Emergency radio volunteers heard, but rarely seen
A small and unassuming weatherboard building on the North Shore hides a big secret – a little-known group of committed volunteers who could help Auckland get through a disaster.
They’re the North Shore Radio Club and the Auckland branch of AREC – Amateur Radio Emergency Communications NZ. They’ve played pivotal roles in natural disasters, and civil defence emergencies. This year alone they stepped up during the Auckland Anniversary Weekend floods, and during the havoc of Cyclone Gabrielle just a few weeks after that, to name just two. More on that later.
They also provide radio support to the NZ Police, LandSAR (Search & Rescue), the Rescue Coordination Centre, CoastGuard, and Surf Livesaving, and also provides radio comms support to a range of community events.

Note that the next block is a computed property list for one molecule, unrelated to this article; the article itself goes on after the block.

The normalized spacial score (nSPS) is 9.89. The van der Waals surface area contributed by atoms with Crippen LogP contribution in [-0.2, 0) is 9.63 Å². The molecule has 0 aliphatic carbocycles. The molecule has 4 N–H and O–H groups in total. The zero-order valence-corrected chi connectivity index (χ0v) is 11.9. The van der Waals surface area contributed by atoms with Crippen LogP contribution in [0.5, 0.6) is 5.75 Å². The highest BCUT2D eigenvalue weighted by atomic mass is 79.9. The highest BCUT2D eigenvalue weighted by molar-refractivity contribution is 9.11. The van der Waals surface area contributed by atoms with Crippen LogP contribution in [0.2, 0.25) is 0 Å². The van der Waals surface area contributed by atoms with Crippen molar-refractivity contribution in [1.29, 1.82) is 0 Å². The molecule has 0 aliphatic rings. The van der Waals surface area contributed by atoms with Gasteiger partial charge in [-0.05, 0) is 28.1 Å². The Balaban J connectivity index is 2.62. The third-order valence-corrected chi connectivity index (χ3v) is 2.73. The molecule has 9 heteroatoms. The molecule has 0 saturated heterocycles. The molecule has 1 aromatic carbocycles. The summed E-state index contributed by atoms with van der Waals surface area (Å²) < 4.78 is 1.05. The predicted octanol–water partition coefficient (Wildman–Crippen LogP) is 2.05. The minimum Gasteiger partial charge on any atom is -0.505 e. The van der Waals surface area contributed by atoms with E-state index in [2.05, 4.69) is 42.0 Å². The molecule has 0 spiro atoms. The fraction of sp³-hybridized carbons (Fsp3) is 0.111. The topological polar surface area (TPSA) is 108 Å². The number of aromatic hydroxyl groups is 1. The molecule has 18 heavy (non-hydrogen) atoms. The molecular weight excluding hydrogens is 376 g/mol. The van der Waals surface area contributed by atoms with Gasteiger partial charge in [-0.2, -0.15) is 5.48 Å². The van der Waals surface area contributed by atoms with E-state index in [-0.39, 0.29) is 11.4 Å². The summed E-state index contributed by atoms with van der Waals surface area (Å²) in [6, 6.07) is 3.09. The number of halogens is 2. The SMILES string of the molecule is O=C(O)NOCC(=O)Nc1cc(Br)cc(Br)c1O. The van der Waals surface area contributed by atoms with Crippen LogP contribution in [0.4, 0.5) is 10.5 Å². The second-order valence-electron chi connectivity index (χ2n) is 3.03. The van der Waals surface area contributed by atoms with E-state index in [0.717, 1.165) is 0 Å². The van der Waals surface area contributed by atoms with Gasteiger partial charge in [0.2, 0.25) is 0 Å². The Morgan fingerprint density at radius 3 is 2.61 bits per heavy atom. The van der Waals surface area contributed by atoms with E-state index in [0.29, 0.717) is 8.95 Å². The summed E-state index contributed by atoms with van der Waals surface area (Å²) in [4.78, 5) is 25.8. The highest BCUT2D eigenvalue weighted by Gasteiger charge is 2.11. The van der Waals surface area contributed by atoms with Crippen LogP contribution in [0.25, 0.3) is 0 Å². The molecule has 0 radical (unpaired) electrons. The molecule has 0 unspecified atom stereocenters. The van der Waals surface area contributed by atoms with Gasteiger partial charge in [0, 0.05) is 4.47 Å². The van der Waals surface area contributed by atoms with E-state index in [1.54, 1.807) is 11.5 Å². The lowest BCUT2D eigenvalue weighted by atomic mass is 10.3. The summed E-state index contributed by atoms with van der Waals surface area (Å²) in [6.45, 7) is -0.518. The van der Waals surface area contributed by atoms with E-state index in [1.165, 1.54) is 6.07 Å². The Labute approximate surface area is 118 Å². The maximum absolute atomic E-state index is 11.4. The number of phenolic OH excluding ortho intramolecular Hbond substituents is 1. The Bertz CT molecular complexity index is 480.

Despite all that they do – on 24/7 call for emergencies, and their day-to-day operations – this is probably the first time you’ve ever heard of them. They’re as unassuming as the building they operate from. They’re the unseen, unsung heroes – quietly doing their thing behind the scenes; not wanting or seeking the limelight – just the knowledge of a job well done.
Now, as Cyclone Lola batters Vanuatu – and the tail of the cyclone lashes the upper North Island – we’re reminded again just how quickly emergencies can strike, and how important it is to be as ready as we can.
When the power is out in an emergency, landlines and the internet won’t work. Power outages can also affect celltowers, causing mobile blackouts. And it doesn’t take too long for mobile phones to run flat.
Radio might be the only means of communicating, and co-ordinating a response.
And so, every Wednesday morning, AREC volunteers gather in a small room in that small, nondescript building at 400 East Coast Rd. It was once North Shore City’s thriving Civil Defence base, but is now a quiet backwater used as a work base by roving council staff – and is home to the radio volunteers.